Navigating the Azure Cloud: Key Considerations for Strengthening Infrastructure Security with Azure Locks

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In today’s world, making sure your cloud infrastructure is secured is important. As you migrate to the cloud, the need to protect sensitive data, prevent accidental changes, and maintain compliance becomes increasingly crucial. One powerful tool in your arsenal to achieve this is Azure Locks. In this blog post, we will explore what Azure Locks are, why they are important, and how you can effectively utilize them to enhance the security of your Azure resources.

What are Azure Locks?

Azure Locks are a feature provided by Microsoft Azure that allow you to prevent the accidental or intentional modification or deletion of critical resources within your subscription. Essentially, Azure Locks put a safeguard in place that helps to maintain the integrity and availability of your infrastructure components.

Learn more at Lock your resources to protect your infrastructure

Why should I use Azure Locks?

Azure Locks help prevent the accidental or intentional deletion of resources. Unfortunately, mistakes happen and sometimes a simple accidental deletion of a resource can lead to sever disruptions in an environment. It some cases, there can be a shared resource that is needed to become available and you.

Types of Azure Locks

Azure Locks come in two types:

  1. Delete Locks: These locks prevent the deletion of a resource. They are especially useful for safeguarding critical resources that should never be deleted, such as key virtual machines, databases, or storage accounts.
  2. Read-Only Locks: These locks prevent any modification to the resource, including both configuration changes and deletions. They are useful when you want to ensure that a resource remains in a specific state without any alterations.

Just remember, it is very important to make sure the right security is in place to make sure someone else cannot remove the lock you are enforcing on an item.

Implementing Azure Locks

Implementing Azure Locks is a straightforward process:

  1. Using the Azure Portal:
    • Navigate to the Azure Portal.
    • Find the resource you want to lock.
    • In the resource’s settings, look for the “Locks” option.
    • Add a new lock, specifying its type and a description.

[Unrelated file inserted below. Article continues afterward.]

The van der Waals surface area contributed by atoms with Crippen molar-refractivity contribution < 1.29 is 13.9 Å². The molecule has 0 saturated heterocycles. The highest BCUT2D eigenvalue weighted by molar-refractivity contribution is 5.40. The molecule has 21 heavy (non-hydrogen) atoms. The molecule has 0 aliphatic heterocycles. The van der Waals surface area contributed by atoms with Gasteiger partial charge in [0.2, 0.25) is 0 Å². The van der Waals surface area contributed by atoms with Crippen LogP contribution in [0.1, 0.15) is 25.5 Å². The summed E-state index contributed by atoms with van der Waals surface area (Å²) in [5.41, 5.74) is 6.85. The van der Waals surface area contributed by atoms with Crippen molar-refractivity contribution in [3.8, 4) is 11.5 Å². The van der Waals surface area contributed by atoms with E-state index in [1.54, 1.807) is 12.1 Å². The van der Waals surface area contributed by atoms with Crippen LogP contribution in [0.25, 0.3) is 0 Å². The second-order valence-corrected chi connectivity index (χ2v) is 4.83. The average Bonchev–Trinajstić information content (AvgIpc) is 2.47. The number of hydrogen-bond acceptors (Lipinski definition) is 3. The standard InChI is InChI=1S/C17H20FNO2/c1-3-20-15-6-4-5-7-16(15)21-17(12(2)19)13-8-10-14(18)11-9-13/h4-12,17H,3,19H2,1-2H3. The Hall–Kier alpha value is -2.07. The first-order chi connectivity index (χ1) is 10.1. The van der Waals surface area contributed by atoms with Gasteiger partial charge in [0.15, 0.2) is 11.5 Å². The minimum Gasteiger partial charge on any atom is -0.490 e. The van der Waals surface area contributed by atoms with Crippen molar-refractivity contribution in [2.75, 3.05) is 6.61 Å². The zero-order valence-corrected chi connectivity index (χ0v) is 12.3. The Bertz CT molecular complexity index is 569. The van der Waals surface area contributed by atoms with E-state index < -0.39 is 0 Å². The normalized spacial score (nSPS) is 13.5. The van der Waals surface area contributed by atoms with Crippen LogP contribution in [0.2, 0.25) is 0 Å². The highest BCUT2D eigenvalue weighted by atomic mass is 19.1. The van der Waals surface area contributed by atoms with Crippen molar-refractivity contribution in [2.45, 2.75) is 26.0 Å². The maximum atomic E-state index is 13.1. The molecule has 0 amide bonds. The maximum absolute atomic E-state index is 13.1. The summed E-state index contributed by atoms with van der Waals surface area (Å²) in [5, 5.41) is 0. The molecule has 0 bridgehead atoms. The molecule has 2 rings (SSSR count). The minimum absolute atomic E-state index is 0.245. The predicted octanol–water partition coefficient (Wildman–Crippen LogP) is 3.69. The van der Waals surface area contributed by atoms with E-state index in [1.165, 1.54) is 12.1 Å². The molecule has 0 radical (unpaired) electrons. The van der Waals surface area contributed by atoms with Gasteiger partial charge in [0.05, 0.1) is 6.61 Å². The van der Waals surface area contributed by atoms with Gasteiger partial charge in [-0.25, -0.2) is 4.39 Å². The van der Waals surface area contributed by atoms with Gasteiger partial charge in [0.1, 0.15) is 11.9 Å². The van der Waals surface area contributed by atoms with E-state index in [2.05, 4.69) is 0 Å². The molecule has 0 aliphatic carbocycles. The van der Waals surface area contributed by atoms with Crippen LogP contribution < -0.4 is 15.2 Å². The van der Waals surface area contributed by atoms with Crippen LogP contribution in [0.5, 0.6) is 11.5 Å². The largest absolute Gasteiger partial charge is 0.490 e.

2. Using Azure PowerShell:
    • Utilize the New-AzResourceLock cmdlet to create a lock.
    • Specify the resource, lock type (Delete or Read-Only), and a lock name.
  3. Using Azure CLI:
    • Use the az lock create command.
    • Specify the resource ID, lock type, and lock name.

Once a delete lock is applied, when a user tries to delete they will recieve the following error.

What is a Use Case to Use Azure Locks

A use case I regularly recommend is using Azure Locks to secure the Pure Cloud Block Store (CBS). CBS is a software defined solution that encompasses many components such as CosmosDB, Keyvault, Virtual Machines and Managed Disks. With many systems relying on this critical resource utiliing an Azure Lock to prevent accidental deletion of modification is ideal.

As we can see in the below example I put an Azure Lock on the resource group.

The resources in that resource group inherited the lock and can not be modified or deleted.


Azure Locks provide a robust mechanism for bolstering the security of your cloud infrastructure. By preventing accidental or unauthorized changes, you can maintain compliance, reduce the risk of costly disruptions, and foster a more secure collaborative environment. Whether you’re protecting critical virtual machines or safeguarding compliance-sensitive data, Azure Locks are an essential tool in your Azure security toolbox. Take advantage of them to provide an additional layer of protection and peace of mind for your organization’s cloud resources.

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